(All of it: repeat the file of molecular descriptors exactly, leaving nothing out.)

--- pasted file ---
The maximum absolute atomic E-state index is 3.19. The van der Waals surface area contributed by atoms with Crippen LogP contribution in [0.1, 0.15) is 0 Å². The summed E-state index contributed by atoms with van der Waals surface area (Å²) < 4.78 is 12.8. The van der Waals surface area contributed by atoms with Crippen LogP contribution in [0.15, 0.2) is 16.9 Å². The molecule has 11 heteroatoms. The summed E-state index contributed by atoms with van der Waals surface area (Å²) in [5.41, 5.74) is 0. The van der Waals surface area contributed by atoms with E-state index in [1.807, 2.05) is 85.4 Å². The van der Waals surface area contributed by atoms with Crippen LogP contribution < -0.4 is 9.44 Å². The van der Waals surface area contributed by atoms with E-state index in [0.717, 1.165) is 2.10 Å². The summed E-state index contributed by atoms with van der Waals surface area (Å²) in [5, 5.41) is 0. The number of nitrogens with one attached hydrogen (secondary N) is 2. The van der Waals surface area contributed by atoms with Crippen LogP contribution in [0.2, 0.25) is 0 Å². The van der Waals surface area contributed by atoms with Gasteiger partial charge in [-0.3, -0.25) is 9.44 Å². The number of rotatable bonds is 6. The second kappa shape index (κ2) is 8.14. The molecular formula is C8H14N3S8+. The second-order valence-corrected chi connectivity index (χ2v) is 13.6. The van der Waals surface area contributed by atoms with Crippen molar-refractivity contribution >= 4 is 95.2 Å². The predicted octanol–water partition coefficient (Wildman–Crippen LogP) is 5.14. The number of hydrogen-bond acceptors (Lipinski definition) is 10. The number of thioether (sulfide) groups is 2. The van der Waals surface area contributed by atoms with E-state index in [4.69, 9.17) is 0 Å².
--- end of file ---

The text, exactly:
The maximum absolute atomic E-state index is 3.19. The van der Waals surface area contributed by atoms with Crippen LogP contribution in [0.1, 0.15) is 0 Å². The summed E-state index contributed by atoms with van der Waals surface area (Å²) < 4.78 is 12.8. The van der Waals surface area contributed by atoms with Crippen LogP contribution in [0.15, 0.2) is 16.9 Å². The molecule has 11 heteroatoms. The summed E-state index contributed by atoms with van der Waals surface area (Å²) in [5.41, 5.74) is 0. The van der Waals surface area contributed by atoms with E-state index in [1.807, 2.05) is 85.4 Å². The van der Waals surface area contributed by atoms with Crippen LogP contribution < -0.4 is 9.44 Å². The van der Waals surface area contributed by atoms with E-state index in [0.717, 1.165) is 2.10 Å². The summed E-state index contributed by atoms with van der Waals surface area (Å²) in [5, 5.41) is 0. The number of nitrogens with one attached hydrogen (secondary N) is 2. The van der Waals surface area contributed by atoms with Crippen LogP contribution in [0.2, 0.25) is 0 Å². The van der Waals surface area contributed by atoms with Gasteiger partial charge in [-0.3, -0.25) is 9.44 Å². The number of rotatable bonds is 6. The second kappa shape index (κ2) is 8.14. The molecular formula is C8H14N3S8+. The second-order valence-corrected chi connectivity index (χ2v) is 13.6. The van der Waals surface area contributed by atoms with Crippen molar-refractivity contribution >= 4 is 95.2 Å². The predicted octanol–water partition coefficient (Wildman–Crippen LogP) is 5.14. The number of hydrogen-bond acceptors (Lipinski definition) is 10. The number of thioether (sulfide) groups is 2. The van der Waals surface area contributed by atoms with E-state index in [4.69, 9.17) is 0 Å².